A fundraising campaign has been launched after the death of former pro Jonathan Cantwell to help support his two young children.
The Australian died on Tuesday aged 36, sparking a huge outpouring of emotion from friends and professional riders.
A gofundme page has now been launched in the hopes of raising $50,000 (£38,000) for Cantwell’s children, Jayce and Elly.
The page says: “After spending a beautiful sunny day amongst friends and family, Australian professional cyclist Jonathan Cantwell lost his battle to mental illness at the young age of 36, leaving family and numerous friends behind.”
Cantwell spent two years in the WorldTour with Saxo-Tinkoff before he joined the Drapac professional continental team in 2014.
He retired that year, having won two stages of the Herald Sun Tour, two stages of the Tour de Taiwan and racing the 2012 Tour de France during his career.
The fundraising page, set up by Mari MacCulloch, said: “None of these achievements will ever come close to the biggest legacy he could possibly have left – his two beautiful kids Jayce and Elly.
“Jonny was not only their emotional figure, but their source of income.
“We would like to ask you for your generosity to help us secure some financial stability for his kids during this period of adaptation and mourning.
“This money will go towards rent, utility bills, education and some much needed psychological support treatment for the kids.”
The fundraising page has been set up in the hopes of raising money for Cantwell’s children and their mother, but also to raise awareness about suicide.
Since it was launched on Wednesday, the campaign has been supported by more than 100 people, raising $14,000 (£10,000) in 11 hours.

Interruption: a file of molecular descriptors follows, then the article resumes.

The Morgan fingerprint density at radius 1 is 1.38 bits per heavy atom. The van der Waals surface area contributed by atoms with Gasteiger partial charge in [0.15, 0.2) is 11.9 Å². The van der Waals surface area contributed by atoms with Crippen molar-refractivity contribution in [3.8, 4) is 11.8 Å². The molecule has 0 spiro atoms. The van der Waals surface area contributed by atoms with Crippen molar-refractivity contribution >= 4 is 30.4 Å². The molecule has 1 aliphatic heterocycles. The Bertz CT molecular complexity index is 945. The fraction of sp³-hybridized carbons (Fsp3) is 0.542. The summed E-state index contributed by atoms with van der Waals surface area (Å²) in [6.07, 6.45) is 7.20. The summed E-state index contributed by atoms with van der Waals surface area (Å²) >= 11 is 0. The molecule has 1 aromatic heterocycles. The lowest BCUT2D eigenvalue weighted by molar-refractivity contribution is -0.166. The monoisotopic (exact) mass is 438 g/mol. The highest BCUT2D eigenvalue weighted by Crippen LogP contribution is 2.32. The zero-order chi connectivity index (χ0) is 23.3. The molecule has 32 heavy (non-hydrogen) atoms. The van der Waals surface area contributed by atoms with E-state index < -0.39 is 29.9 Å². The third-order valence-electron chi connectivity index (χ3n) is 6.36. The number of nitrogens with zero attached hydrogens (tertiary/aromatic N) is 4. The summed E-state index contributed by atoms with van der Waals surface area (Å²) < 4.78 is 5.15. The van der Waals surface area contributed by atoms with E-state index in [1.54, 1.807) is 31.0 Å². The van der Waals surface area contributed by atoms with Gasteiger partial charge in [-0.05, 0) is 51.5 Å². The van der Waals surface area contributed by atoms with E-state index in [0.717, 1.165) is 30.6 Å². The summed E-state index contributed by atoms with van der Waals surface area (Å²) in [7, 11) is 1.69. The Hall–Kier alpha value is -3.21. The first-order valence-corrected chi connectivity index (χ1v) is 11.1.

Amongst those who have donated are Australian Jay McCarthy (Bora-Hansgrohe), Michael Mørkøv (Quick-Step Floors), and Koen de Kort (Trek-Segafredo).
The fundraising page added: “The thought that Jayce will not have his father cheering for him at his AFL Games, and Elly will never have her father walk her down the isle, or that their dad won’t be taking them camping again for the weekend, it’s just heart-breaking in an immeasurable way.”
You can view the gofundme page here. (opens in new tab)
Most people who are thinking of taking their own life have shown warning signs beforehand. These can include becoming depressed, showing sudden changes in behaviour, talking about wanting to die and feelings of hopelessness.
These feelings do improve and can be treated. If you are concerned about someone, or need help yourself, please contact the Samaritans on 116 123.
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Alex Ballinger is editor of BikeBiz magazine, the leading publication for the UK cycle industry, and is the former digital news editor for CyclingWeekly.com. After gaining experience in local newsrooms, national newspapers and in digital journalism, Alex found his calling in cycling, first as a reporter, then as news editor responsible for Cycling Weekly's online news output, and now as the editor of BikeBiz. Since pro cycling first captured his heart during the 2010 Tour de France (specifically the Contador-Schleck battle) Alex covered three Tours de France, multiple editions of the Tour of Britain, and the World Championships, while both writing and video presenting for Cycling Weekly. He also specialises in fitness writing, often throwing himself into the deep end to help readers improve their own power numbers. Away from the desk, Alex can be found racing time trials, riding BMX and mountain bikes, or exploring off-road on his gravel bike. He’s also an avid gamer, and can usually be found buried in an eclectic selection of books.
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